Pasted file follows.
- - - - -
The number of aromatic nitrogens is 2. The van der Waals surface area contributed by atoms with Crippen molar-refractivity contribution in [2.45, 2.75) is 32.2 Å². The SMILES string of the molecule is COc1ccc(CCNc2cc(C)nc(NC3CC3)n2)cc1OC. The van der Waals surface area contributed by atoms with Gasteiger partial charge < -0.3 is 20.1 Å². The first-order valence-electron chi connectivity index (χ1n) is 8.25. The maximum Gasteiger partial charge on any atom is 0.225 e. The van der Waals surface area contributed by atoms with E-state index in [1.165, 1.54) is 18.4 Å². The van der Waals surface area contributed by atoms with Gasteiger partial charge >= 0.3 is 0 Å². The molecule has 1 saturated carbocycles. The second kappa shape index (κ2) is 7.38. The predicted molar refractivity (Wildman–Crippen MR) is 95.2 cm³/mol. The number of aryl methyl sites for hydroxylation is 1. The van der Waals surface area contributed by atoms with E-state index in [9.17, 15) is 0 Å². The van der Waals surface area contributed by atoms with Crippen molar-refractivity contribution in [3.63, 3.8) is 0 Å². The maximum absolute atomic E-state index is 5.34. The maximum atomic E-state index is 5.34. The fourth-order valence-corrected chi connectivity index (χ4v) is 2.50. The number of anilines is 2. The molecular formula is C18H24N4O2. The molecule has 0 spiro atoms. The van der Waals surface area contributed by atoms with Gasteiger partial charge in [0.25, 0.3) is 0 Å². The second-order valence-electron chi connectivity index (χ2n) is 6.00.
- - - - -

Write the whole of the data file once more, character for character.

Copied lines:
The number of aromatic nitrogens is 2. The van der Waals surface area contributed by atoms with Crippen molar-refractivity contribution in [2.45, 2.75) is 32.2 Å². The SMILES string of the molecule is COc1ccc(CCNc2cc(C)nc(NC3CC3)n2)cc1OC. The van der Waals surface area contributed by atoms with Gasteiger partial charge < -0.3 is 20.1 Å². The first-order valence-electron chi connectivity index (χ1n) is 8.25. The maximum Gasteiger partial charge on any atom is 0.225 e. The van der Waals surface area contributed by atoms with E-state index in [1.165, 1.54) is 18.4 Å². The van der Waals surface area contributed by atoms with Gasteiger partial charge >= 0.3 is 0 Å². The molecule has 1 saturated carbocycles. The second kappa shape index (κ2) is 7.38. The predicted molar refractivity (Wildman–Crippen MR) is 95.2 cm³/mol. The number of aryl methyl sites for hydroxylation is 1. The van der Waals surface area contributed by atoms with E-state index in [9.17, 15) is 0 Å². The van der Waals surface area contributed by atoms with Crippen molar-refractivity contribution in [3.63, 3.8) is 0 Å². The maximum absolute atomic E-state index is 5.34. The maximum atomic E-state index is 5.34. The fourth-order valence-corrected chi connectivity index (χ4v) is 2.50. The number of anilines is 2. The molecular formula is C18H24N4O2. The molecule has 0 spiro atoms. The van der Waals surface area contributed by atoms with Gasteiger partial charge in [0.25, 0.3) is 0 Å². The second-order valence-electron chi connectivity index (χ2n) is 6.00.